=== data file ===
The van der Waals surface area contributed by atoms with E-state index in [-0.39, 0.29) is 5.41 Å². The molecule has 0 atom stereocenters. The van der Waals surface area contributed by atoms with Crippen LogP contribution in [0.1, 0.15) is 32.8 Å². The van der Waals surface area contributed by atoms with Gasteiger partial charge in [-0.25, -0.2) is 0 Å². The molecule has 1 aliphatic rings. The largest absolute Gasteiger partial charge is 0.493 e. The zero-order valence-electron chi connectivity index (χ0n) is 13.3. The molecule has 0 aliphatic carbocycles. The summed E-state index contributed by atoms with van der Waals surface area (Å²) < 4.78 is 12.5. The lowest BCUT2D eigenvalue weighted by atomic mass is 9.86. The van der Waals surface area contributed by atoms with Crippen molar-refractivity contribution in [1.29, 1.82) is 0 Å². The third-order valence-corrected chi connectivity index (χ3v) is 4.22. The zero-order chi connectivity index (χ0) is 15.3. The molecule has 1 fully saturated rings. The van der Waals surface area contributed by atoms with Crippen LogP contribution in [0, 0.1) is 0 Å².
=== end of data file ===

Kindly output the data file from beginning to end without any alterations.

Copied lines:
The van der Waals surface area contributed by atoms with E-state index in [-0.39, 0.29) is 5.41 Å². The molecule has 0 atom stereocenters. The van der Waals surface area contributed by atoms with Crippen LogP contribution in [0.1, 0.15) is 32.8 Å². The van der Waals surface area contributed by atoms with Gasteiger partial charge in [-0.25, -0.2) is 0 Å². The molecule has 1 aliphatic rings. The largest absolute Gasteiger partial charge is 0.493 e. The zero-order valence-electron chi connectivity index (χ0n) is 13.3. The molecule has 0 aliphatic carbocycles. The summed E-state index contributed by atoms with van der Waals surface area (Å²) < 4.78 is 12.5. The lowest BCUT2D eigenvalue weighted by atomic mass is 9.86. The van der Waals surface area contributed by atoms with Crippen molar-refractivity contribution in [1.29, 1.82) is 0 Å². The third-order valence-corrected chi connectivity index (χ3v) is 4.22. The zero-order chi connectivity index (χ0) is 15.3. The molecule has 1 fully saturated rings. The van der Waals surface area contributed by atoms with Crippen LogP contribution in [0, 0.1) is 0 Å².